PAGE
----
Chemical in HIV May Lead to New Way of Treating Disease

Researchers in UCLA have been studying a molecule in HIV called the ‘Tat’ peptide. This peptide may lead to new ways of treating illness.

Peptides are complex molecules. They are made up amino acids and are similar to short proteins. The ‘Tat’ peptide is a specific peptide found in HIV that is a molecular wizard at getting into cells. In fact, not only does it get itself into cells, but it can bring other things in with it. The ‘Tat’ peptide has been able to sneak DNA fragments, and other molecules in when it enters a cell.

Gerard Wong, of UCLA, has described the ‘Tat’ peptide as a Swiss Army knife molecule; because it has three different ways it can get into a cell.

A peptide carrying 'cargo' into a cell.

• It has a specific sequence that makes it good at interacting with the cell membrane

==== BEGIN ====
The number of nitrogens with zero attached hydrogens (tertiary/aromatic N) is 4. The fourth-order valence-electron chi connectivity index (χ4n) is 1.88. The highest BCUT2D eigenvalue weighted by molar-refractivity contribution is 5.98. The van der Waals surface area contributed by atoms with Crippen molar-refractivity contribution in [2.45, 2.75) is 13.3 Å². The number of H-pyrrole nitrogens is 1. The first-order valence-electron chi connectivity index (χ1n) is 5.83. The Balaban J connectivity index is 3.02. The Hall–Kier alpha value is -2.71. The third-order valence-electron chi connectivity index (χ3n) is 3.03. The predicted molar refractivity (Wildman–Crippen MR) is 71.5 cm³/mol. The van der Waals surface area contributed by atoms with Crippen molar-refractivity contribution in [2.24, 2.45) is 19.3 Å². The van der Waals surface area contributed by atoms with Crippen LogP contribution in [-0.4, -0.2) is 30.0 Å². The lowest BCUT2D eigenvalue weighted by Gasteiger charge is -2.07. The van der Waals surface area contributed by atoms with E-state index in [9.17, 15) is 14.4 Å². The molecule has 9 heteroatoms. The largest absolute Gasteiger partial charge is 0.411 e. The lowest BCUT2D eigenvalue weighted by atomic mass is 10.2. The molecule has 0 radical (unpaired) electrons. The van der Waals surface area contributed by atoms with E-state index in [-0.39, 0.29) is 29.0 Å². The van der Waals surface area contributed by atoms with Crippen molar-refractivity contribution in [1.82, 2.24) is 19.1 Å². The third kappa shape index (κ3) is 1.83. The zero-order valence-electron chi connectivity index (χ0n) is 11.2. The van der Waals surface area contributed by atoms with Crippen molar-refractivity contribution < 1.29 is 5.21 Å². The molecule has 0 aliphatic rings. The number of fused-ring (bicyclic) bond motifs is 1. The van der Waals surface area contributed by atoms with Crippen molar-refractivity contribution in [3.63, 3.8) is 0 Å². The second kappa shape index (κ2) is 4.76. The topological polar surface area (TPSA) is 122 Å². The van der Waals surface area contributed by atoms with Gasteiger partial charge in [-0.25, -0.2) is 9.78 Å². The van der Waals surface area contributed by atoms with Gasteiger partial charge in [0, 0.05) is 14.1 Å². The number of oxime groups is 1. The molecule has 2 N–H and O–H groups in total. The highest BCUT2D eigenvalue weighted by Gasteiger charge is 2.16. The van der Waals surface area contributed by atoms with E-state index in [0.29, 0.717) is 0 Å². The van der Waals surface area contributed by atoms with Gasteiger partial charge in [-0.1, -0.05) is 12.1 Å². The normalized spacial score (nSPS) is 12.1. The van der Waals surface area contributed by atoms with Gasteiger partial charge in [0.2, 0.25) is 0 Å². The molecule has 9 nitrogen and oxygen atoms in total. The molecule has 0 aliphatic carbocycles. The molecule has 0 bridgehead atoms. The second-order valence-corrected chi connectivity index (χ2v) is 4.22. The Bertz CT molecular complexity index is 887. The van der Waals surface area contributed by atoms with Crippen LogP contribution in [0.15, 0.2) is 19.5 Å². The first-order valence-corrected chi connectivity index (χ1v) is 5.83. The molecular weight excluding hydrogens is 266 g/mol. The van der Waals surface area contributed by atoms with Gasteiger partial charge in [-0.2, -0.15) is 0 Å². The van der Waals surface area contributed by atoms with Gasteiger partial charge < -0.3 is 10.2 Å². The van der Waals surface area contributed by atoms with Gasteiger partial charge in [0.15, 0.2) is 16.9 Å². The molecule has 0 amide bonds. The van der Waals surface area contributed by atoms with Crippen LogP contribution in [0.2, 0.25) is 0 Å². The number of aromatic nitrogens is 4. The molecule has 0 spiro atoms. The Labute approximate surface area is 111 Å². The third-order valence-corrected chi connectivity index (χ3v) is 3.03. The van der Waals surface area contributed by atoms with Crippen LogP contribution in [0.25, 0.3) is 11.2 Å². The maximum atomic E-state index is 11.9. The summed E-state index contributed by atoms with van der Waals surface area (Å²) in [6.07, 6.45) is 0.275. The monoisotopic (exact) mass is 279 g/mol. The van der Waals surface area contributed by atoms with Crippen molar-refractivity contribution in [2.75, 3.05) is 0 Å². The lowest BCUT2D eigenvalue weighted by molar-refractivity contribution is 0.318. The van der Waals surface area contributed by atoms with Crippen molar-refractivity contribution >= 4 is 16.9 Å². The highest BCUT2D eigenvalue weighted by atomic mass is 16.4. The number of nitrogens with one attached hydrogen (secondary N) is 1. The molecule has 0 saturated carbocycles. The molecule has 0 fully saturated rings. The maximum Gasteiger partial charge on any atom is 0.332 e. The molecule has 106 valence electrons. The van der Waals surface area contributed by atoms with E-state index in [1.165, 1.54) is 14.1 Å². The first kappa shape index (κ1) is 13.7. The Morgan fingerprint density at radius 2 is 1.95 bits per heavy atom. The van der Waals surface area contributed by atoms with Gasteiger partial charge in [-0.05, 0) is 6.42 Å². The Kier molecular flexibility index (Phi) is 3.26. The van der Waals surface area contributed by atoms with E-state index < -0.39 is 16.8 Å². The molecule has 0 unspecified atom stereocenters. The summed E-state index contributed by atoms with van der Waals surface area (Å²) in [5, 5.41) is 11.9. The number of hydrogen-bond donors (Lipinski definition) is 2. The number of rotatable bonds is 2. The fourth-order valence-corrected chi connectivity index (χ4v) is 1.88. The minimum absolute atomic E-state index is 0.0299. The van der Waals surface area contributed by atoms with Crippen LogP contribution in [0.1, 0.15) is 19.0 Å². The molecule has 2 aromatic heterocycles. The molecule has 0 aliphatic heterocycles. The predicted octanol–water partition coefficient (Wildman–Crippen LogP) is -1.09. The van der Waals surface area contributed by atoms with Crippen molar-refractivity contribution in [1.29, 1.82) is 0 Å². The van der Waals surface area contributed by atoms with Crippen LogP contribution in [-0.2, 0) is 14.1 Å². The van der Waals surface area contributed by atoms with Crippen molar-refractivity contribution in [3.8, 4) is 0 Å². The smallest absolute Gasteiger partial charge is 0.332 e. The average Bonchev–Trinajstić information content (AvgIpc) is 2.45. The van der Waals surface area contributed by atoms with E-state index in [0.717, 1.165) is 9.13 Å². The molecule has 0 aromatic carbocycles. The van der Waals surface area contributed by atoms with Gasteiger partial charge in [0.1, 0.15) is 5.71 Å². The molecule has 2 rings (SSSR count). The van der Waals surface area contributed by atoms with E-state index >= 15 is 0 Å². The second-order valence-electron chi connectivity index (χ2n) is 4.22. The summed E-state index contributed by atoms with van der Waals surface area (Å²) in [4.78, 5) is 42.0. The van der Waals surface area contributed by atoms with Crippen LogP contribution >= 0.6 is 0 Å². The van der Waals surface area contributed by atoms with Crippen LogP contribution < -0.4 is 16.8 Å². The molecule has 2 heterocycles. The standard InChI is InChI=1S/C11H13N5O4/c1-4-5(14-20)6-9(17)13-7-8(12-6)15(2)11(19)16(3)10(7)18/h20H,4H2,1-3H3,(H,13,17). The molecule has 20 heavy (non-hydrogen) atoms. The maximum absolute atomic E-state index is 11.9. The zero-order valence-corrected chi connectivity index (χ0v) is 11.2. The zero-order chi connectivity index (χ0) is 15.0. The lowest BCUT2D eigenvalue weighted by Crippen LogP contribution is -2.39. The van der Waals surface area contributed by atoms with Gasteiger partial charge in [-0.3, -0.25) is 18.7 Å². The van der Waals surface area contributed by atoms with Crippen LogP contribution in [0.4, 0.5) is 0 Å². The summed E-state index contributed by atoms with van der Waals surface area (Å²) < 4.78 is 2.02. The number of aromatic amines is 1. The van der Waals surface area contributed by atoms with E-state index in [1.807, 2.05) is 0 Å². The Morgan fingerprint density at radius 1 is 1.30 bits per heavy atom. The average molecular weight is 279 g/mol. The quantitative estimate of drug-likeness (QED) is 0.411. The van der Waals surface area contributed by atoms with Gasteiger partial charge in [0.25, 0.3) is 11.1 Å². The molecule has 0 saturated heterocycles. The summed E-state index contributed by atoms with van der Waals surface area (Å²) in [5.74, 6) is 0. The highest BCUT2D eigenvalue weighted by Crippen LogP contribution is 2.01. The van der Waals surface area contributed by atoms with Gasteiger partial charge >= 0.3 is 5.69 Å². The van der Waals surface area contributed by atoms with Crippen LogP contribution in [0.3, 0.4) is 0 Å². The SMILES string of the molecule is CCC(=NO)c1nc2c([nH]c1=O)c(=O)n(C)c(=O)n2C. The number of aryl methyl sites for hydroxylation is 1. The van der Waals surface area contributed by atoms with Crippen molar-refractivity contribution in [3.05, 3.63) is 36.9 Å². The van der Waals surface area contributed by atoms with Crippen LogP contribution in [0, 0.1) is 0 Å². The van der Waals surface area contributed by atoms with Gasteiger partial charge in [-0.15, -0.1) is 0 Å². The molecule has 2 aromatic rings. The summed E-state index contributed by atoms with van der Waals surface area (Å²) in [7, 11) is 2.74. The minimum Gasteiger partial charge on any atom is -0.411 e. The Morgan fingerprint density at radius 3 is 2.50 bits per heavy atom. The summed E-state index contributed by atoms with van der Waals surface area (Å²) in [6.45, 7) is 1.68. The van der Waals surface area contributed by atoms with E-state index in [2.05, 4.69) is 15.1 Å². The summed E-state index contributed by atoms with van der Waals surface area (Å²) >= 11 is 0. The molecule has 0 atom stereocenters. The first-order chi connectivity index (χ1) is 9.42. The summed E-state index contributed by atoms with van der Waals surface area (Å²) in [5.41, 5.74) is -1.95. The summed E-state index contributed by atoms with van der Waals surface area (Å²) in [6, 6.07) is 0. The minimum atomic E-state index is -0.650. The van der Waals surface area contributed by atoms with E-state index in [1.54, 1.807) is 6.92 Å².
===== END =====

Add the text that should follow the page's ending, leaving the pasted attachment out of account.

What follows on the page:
• Its dense amino acid concentration lets it interact strongly with both:

  • the receptors in the membrane

  • the cell’s cytoskeleton.

The research team at UCLA believes that with what they have learned about how the ‘Tat’ peptide gets into cells, they may be able to create new peptides with similar abilities. These new peptides could be used to carry medicines into cells, the same way the ‘Tat’ peptide carries other molecules in.

If these new peptides can be successfully developed, this new method of delivering medicine can be targeted to specific cells that are affected by a disease. The UCLA study was published in the Proceedings of the National Academy of Science.

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